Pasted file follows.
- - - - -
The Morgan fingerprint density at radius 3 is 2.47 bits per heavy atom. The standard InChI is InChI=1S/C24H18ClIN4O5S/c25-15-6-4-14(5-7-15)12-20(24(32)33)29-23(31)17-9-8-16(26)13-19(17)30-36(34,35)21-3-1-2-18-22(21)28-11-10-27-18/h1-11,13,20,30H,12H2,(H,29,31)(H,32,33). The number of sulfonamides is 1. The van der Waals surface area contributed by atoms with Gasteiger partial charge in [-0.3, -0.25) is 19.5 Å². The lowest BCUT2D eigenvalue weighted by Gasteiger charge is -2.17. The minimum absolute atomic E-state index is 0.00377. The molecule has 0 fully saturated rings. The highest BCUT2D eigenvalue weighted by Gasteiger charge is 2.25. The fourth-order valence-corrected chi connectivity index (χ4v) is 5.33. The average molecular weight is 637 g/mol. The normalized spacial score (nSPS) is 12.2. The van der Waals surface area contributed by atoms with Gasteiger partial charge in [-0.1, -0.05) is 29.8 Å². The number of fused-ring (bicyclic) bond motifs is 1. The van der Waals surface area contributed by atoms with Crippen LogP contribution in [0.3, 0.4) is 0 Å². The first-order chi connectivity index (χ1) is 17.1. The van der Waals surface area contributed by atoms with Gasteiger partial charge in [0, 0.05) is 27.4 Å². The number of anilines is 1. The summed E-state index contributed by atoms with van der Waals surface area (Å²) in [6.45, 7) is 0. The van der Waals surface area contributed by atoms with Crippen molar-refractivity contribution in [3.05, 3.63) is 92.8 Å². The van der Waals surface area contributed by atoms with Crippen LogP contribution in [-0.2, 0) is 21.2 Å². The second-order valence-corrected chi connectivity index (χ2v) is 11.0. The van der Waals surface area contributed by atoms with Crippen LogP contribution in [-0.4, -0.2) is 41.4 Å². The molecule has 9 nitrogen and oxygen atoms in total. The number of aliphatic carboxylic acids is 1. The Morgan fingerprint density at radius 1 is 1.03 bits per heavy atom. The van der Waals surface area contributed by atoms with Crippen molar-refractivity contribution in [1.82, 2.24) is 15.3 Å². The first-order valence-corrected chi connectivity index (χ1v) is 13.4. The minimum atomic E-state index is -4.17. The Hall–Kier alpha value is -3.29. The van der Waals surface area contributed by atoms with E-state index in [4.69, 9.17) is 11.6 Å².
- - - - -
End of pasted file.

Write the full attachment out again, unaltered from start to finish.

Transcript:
The Morgan fingerprint density at radius 3 is 2.47 bits per heavy atom. The standard InChI is InChI=1S/C24H18ClIN4O5S/c25-15-6-4-14(5-7-15)12-20(24(32)33)29-23(31)17-9-8-16(26)13-19(17)30-36(34,35)21-3-1-2-18-22(21)28-11-10-27-18/h1-11,13,20,30H,12H2,(H,29,31)(H,32,33). The number of sulfonamides is 1. The van der Waals surface area contributed by atoms with Gasteiger partial charge in [-0.3, -0.25) is 19.5 Å². The lowest BCUT2D eigenvalue weighted by Gasteiger charge is -2.17. The minimum absolute atomic E-state index is 0.00377. The molecule has 0 fully saturated rings. The highest BCUT2D eigenvalue weighted by Gasteiger charge is 2.25. The fourth-order valence-corrected chi connectivity index (χ4v) is 5.33. The average molecular weight is 637 g/mol. The normalized spacial score (nSPS) is 12.2. The van der Waals surface area contributed by atoms with Gasteiger partial charge in [-0.1, -0.05) is 29.8 Å². The number of fused-ring (bicyclic) bond motifs is 1. The van der Waals surface area contributed by atoms with Crippen LogP contribution in [0.3, 0.4) is 0 Å². The first-order chi connectivity index (χ1) is 17.1. The van der Waals surface area contributed by atoms with Gasteiger partial charge in [0, 0.05) is 27.4 Å². The number of anilines is 1. The summed E-state index contributed by atoms with van der Waals surface area (Å²) in [6.45, 7) is 0. The van der Waals surface area contributed by atoms with Crippen molar-refractivity contribution in [3.05, 3.63) is 92.8 Å². The van der Waals surface area contributed by atoms with Crippen LogP contribution in [-0.2, 0) is 21.2 Å². The second-order valence-corrected chi connectivity index (χ2v) is 11.0. The van der Waals surface area contributed by atoms with Crippen LogP contribution in [-0.4, -0.2) is 41.4 Å². The molecule has 9 nitrogen and oxygen atoms in total. The number of aliphatic carboxylic acids is 1. The Morgan fingerprint density at radius 1 is 1.03 bits per heavy atom. The van der Waals surface area contributed by atoms with Crippen molar-refractivity contribution in [1.82, 2.24) is 15.3 Å². The first-order valence-corrected chi connectivity index (χ1v) is 13.4. The minimum atomic E-state index is -4.17. The Hall–Kier alpha value is -3.29. The van der Waals surface area contributed by atoms with E-state index in [4.69, 9.17) is 11.6 Å².